See, Kosovo is in this geographical position between East and West. Throughout history, we have been influenced by both sides. We were under the occupation and administration of both East and West from the time of the Roman Empire to the Byzantium Empire to the Ottoman Empire to then Serbian rule. Podrimja was speaking about our confusion over our identity, between traditional and modern, between old and new. That is what the song is about.
Holiday: As someone new to Kosovo, the song that stands out the most to me is “Don’t Fuck with Albanians.”
Petrit: It’s a song that speaks about this young Albanian whose parents were killed when he was a kid during the 1950s when Serbia was in power and this guy called Ranković was sort of like a Milošević. This kid grew up on the streets facing everyday violence. One day he can’t take it anymore and takes a gun and shoots a policeman in the head. This is where the first part of the song ends. In the second part of the song, this guy is a narcotic dealer somewhere in Europe. He has a conversation with a European and the European asks him, ‘Why do you do these things?’ He replies, ‘You don’t know what it’s like to be a refugee and to be treated how we are treated back home. Because you have decided to leave my country under Serbian rule for a hundred years, you were unjust towards us and this - bringing you drugs - is God’s punishment.”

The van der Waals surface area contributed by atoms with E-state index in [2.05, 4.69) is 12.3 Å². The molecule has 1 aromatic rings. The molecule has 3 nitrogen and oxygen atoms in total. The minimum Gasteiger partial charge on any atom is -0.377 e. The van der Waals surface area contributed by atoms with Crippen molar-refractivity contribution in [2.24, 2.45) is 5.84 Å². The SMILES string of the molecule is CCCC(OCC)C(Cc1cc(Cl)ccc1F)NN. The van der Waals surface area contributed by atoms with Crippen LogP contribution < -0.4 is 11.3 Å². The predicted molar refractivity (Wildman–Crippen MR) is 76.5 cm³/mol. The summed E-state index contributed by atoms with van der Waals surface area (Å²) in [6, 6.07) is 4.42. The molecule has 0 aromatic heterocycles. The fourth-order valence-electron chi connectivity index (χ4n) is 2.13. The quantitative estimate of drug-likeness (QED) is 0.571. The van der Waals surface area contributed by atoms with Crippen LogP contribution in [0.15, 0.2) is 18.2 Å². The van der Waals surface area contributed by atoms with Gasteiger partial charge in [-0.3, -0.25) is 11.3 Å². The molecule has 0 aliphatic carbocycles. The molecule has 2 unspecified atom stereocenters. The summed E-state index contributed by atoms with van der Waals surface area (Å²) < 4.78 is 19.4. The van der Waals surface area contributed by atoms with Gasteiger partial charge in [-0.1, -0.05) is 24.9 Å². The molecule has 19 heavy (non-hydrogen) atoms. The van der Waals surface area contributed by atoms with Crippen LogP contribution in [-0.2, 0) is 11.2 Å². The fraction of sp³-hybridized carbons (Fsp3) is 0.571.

Holiday: Did you put yourself in your character’s shoe?
Petrit: Well I felt the same way back then. I was very disappointed with what happened to our country for a hundred years. What our parents, our grandparents, and all these generations went through, as well as what we were witnessing from the European community. They were not doing anything at all in Bosnia. They left us in front of everybody to be killed -- almost 300,000 people. For example, 8,000 Bosniaks were killed in Srebrenica in three or four days and no one did anything about this. So in Kosovo, we focused on the United States of America, and said, “This is a partner we can rely on - not Europe.”
Holiday: You were a proponent of violence then.
Petrit: Yes. Jericho broke up in 2000 because members of the band didn’t want to play “Don’t Fuck with Albanians” anymore. There is a line at the end that goes, "This is Jericho Walls giving a message to Europe, 'Fuck off Europe.'" So they were saying, "This is a different situation now. We cannot sing this anymore." I disagreed and we broke up.
Holiday: Have you since changed your opinion?